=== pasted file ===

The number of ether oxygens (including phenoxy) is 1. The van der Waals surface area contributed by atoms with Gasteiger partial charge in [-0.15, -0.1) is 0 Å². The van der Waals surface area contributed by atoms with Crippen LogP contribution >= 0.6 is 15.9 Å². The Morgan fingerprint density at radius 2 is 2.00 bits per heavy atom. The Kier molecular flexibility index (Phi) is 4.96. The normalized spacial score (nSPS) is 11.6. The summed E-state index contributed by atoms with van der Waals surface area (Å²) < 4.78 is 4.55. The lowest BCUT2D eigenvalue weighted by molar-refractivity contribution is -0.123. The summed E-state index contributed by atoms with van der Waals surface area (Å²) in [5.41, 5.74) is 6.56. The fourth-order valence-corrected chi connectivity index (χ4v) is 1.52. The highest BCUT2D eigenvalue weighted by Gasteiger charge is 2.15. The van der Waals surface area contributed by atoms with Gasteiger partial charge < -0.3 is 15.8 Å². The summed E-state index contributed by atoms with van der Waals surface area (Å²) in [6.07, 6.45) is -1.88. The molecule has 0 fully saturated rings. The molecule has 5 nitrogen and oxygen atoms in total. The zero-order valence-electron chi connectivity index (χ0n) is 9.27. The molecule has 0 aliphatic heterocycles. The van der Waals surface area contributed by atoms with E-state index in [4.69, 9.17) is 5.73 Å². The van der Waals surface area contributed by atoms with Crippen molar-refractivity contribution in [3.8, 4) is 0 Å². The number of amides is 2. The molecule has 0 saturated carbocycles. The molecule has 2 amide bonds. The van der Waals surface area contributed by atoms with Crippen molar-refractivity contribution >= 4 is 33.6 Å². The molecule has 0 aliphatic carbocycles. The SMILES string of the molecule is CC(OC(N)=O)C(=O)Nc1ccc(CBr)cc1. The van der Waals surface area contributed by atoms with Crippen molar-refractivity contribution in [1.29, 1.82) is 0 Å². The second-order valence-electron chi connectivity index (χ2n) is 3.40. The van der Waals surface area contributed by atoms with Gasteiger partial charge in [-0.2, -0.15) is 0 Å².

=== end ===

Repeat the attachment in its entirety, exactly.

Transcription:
The number of ether oxygens (including phenoxy) is 1. The van der Waals surface area contributed by atoms with Gasteiger partial charge in [-0.15, -0.1) is 0 Å². The van der Waals surface area contributed by atoms with Crippen LogP contribution >= 0.6 is 15.9 Å². The Morgan fingerprint density at radius 2 is 2.00 bits per heavy atom. The Kier molecular flexibility index (Phi) is 4.96. The normalized spacial score (nSPS) is 11.6. The summed E-state index contributed by atoms with van der Waals surface area (Å²) < 4.78 is 4.55. The lowest BCUT2D eigenvalue weighted by molar-refractivity contribution is -0.123. The summed E-state index contributed by atoms with van der Waals surface area (Å²) in [5.41, 5.74) is 6.56. The fourth-order valence-corrected chi connectivity index (χ4v) is 1.52. The highest BCUT2D eigenvalue weighted by Gasteiger charge is 2.15. The van der Waals surface area contributed by atoms with Gasteiger partial charge < -0.3 is 15.8 Å². The summed E-state index contributed by atoms with van der Waals surface area (Å²) in [6.07, 6.45) is -1.88. The molecule has 0 fully saturated rings. The molecule has 5 nitrogen and oxygen atoms in total. The zero-order valence-electron chi connectivity index (χ0n) is 9.27. The molecule has 0 aliphatic heterocycles. The van der Waals surface area contributed by atoms with E-state index in [4.69, 9.17) is 5.73 Å². The van der Waals surface area contributed by atoms with Crippen molar-refractivity contribution in [3.8, 4) is 0 Å². The number of amides is 2. The molecule has 0 saturated carbocycles. The molecule has 2 amide bonds. The van der Waals surface area contributed by atoms with Crippen molar-refractivity contribution >= 4 is 33.6 Å². The molecule has 0 aliphatic carbocycles. The SMILES string of the molecule is CC(OC(N)=O)C(=O)Nc1ccc(CBr)cc1. The van der Waals surface area contributed by atoms with Crippen molar-refractivity contribution in [1.29, 1.82) is 0 Å². The second-order valence-electron chi connectivity index (χ2n) is 3.40. The van der Waals surface area contributed by atoms with Gasteiger partial charge in [-0.2, -0.15) is 0 Å².